And don't fool yourself into thinking the Magna Carta was anything but an attempt at power grabbing and protecting their own lives by the nobles - it had nothing to do with democracy for the people at the time
SIlent enim leges inter arma

Image
User avatar
richardanthonyc
Archer
 
Posts: 354
Joined: Wed May 25, 2011 7:10 pm
Location: The Windy West Of Hibernia

Re: Greatest Medieval Civilization?

Postby Heir of Black Falcon » Thu Jul 26, 2012 8:13 pm

Not sure about some of your points. Spain was not a kingdom until near the end of the medieval period when Ferdinanrd and Isabel get married. I agree it was a major cultural center though and vital to various developments but this does not put England behind in a lesser place because they develop differently. I like Chinese food a great deal but that does not mean it is better than a hamburger. Further because they, and the Italian city-states were not unified it is rather unfair to lump them into groups. Comparing Spanish accomplishments is like trying to paint a Da Vinci with a roller. You have places that are not the same in the same bunch.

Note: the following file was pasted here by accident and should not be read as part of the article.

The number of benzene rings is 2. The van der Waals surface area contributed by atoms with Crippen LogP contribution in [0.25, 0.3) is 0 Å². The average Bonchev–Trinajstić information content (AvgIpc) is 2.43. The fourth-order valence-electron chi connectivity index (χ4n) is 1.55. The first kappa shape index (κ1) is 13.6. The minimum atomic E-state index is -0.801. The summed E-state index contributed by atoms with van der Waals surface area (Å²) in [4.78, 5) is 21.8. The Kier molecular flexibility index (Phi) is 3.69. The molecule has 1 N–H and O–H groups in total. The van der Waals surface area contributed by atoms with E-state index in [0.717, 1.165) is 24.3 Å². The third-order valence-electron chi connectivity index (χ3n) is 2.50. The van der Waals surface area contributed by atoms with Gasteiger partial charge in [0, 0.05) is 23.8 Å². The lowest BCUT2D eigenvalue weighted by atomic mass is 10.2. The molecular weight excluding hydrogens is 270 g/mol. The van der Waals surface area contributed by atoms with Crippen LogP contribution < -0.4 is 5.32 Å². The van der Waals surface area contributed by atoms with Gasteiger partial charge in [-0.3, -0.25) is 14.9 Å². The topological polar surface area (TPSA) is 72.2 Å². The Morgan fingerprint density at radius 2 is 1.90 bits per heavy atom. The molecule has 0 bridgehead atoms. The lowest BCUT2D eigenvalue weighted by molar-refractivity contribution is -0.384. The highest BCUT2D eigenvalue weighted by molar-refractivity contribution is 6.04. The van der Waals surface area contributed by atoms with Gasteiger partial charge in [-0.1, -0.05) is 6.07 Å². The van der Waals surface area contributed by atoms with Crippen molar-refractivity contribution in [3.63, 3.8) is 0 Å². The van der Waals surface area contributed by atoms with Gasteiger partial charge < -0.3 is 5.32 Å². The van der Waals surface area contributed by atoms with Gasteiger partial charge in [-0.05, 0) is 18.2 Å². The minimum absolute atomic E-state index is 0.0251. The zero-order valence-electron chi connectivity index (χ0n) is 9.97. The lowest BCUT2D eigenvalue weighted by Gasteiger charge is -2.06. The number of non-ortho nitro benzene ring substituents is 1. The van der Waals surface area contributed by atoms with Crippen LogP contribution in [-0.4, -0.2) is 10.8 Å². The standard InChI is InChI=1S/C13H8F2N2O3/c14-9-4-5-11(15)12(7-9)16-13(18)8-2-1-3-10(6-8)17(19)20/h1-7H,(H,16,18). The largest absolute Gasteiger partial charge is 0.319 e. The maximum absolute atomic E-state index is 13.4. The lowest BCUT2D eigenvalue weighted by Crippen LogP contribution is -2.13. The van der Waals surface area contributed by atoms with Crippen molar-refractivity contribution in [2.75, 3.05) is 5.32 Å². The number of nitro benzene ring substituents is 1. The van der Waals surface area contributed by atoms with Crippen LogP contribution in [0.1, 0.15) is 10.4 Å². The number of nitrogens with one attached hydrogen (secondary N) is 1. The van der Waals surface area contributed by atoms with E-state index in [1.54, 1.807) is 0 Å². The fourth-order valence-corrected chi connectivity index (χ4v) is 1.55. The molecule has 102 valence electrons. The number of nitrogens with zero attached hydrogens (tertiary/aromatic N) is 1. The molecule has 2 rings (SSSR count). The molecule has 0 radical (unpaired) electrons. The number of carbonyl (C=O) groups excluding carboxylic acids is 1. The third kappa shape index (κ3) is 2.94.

England was only having issues due to John being unable to cope and having a swollen head. Poor rulers are hardly isolated to England... in fact France has a large number and if we get to the HRE the Emperors more often than not were of poor quality. As soon as he is gone they are able to more or less get back and go forward with in a few years. Their lands outside of England largely are falling because they are facing one of the most able leaders of the entire era, maybe all times Philip Augustus and John is likely one of the worst. Philip'd trash just about any run of the mill ruler and he did, not just toward English kings but all sorts of rulers. That said Henry II and Richard did stop him on many occasions so I think was can say John was a major factor in English decline in France. But stating because one poor ruler the entire period is backward or even behind is just unfair and incorrect.

England had a flourishing art industry both visual and textual that was about on par with much of Europe so once again not sure where you are getting this but it seems incorrect. I bet if you ask for three writers from the medieval period among 50 people from all over western culture Chaucer will be a leading author if not the lead. And he was not just popular with modern readers but his works were all over Europe at his time.